Visiting national parks like a veteran RVer

It’s hard to argue that National Parks offer some of the best bang-for-your-buck RV experiences available. From education and relaxation to rugged exploration and wildlife observation, you can find just about anything you’re looking for on an RV trip to a National Park.
If you’ve never visited a park by RV, or haven’t been in a while, you’ll find it’s a little different from visiting a KOA site or your local State Park. We’re here to help get you ready for your next National Park adventure with some of our best knowledge for getting there comfortably and enjoying every minute at the campground.

Make plans up to a year in advance.

Many RV owners book their favorite sites for next year while they are on vacation this year. And many national park campgrounds have 6-12 month booking windows that may be open now. When you pull onto your huge, hand-picked site next summer, the effort of booking now and planning around it will have been well worth it.

Call back about reservations.

Missed out on a reservation, but still have the time to travel? Don’t give up. Cancellations happen more than you think. Call back often and check online often to see if a spot opens up as your dates approach.

Plan ahead for furry friends.

National parks aren’t always the most pet friendly. The thinking is that they can disrupt or contaminate the natural environment. It seems like a dream to many to run through the prairie or mountains with a four-legged friend, but definitely do research on your park destination.

Review RV campsite descriptions closely.

National park campgrounds can be pretty remote. Sites with “full hookups”, water, sewer and electric can be hard to come by, especially if you’re booking late. Dry camping, or boondocking, as it’s also known, takes practice. If you have never boondocked before, take a trip close to home, even the backyard, and get a feel for what it’s like and how long reserves last.

Stay wherever works best for you. (That’s the beauty of RV travel.)

State parks and national parks can cost less per night than their private campground counterparts. However, if the more expensive campground offers amenities (such as recreational opportunities or free WiFi) that your family will use, you may get more out of your time in the park each day. Or, consider splitting your time, a few nights at the park with hookups, a couple dry camping, then a few in style at the nearby resort.

The smaller your RV, the more options you’ll have.

Especially at older parks, there aren’t always a lot of sites to accommodate today’s longest RVs. Some national park campgrounds still cap out at around 30 feet. With a small trailer, Class C or B RV you can fit into almost any campsite. If your dream is to visit several parks, you may want to lean on the smaller side when choosing your RV.

Plan your route in and out.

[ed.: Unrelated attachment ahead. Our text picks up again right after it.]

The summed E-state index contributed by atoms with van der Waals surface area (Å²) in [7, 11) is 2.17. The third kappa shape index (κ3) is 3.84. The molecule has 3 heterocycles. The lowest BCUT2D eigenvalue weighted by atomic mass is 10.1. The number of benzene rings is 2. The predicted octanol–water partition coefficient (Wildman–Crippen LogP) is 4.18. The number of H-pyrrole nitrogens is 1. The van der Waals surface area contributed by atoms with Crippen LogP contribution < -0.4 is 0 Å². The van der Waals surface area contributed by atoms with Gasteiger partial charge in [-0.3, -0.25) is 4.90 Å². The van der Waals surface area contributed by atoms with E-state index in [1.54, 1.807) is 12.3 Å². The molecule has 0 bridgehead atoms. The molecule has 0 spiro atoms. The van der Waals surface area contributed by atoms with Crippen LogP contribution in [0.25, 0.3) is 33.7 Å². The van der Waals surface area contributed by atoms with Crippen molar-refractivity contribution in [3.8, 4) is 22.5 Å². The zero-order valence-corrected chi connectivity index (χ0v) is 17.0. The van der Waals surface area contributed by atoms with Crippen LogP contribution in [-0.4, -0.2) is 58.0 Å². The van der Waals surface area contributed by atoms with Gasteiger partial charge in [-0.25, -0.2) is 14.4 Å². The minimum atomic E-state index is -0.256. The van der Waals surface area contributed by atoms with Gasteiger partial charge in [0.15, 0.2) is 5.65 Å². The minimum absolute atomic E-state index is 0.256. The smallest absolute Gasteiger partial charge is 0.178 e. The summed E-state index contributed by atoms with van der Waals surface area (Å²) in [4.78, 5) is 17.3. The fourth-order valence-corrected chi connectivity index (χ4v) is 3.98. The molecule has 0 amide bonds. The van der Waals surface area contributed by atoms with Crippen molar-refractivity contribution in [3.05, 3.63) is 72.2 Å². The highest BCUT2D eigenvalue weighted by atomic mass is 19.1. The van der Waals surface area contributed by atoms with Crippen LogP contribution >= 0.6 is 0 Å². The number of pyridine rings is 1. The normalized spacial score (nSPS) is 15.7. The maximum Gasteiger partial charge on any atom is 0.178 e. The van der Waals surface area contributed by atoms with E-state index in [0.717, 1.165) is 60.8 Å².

Some parks have few and/or difficult routes to them (a smaller RV can help there too). Such beauty shouldn’t be easy to get to! No matter what RV you’re in, follow RV routing. There are easy-to-use apps out there to help RVers stay on the easiest route and plan your stops, including the official National Park App and many more.

Plan your parking.

If home base is all the way across the expanse of the park, or not in the park at all, you may be driving to different trailheads or attractions. Small parking lots are the norm—as little disruption of the natural environment is always priority #1. With a lot of families and people in vacation mode, you can beat the crowds if you go early. Many parks and/or nearby campgrounds will have scheduled shuttles in and out of the park, or to specific attractions.

Schedule your day wisely.

Piggybacking off when and where to park, have a plan for when to visit activities and attractions. Take your time to seek out and explore “hidden gems” in the afternoon. The most popular attractions tend to boom with tourists after lunch. Every National Park has its keynote sites that draw visitors from everywhere. Plan it right and who knows, you may find yourself at total peace in one of the most beautiful places on earth.

Take advantage of programming.

When you purchase your pass you will often receive a schedule of ranger programs. We strongly recommend that you take a good look at the schedule and pick some to attend. Most are free and are geared toward families with kids of all ages. These are a great way to learn about the history, flora, fauna and experiences at your disposal.

Modernization, upgrades and repairs are coming!

Passed in 2020, the Great American Outdoors Act (GAOA) is the largest investment in public lands in several decades. A big part of the law includes modernizing national parks to better accommodate today’s RVs. It has been years in the making and it’s exciting news for campers and national park enthusiasts.

There’s simply no better way to experience these treasured lands. Find the ideal RV companion for your national park adventures here.

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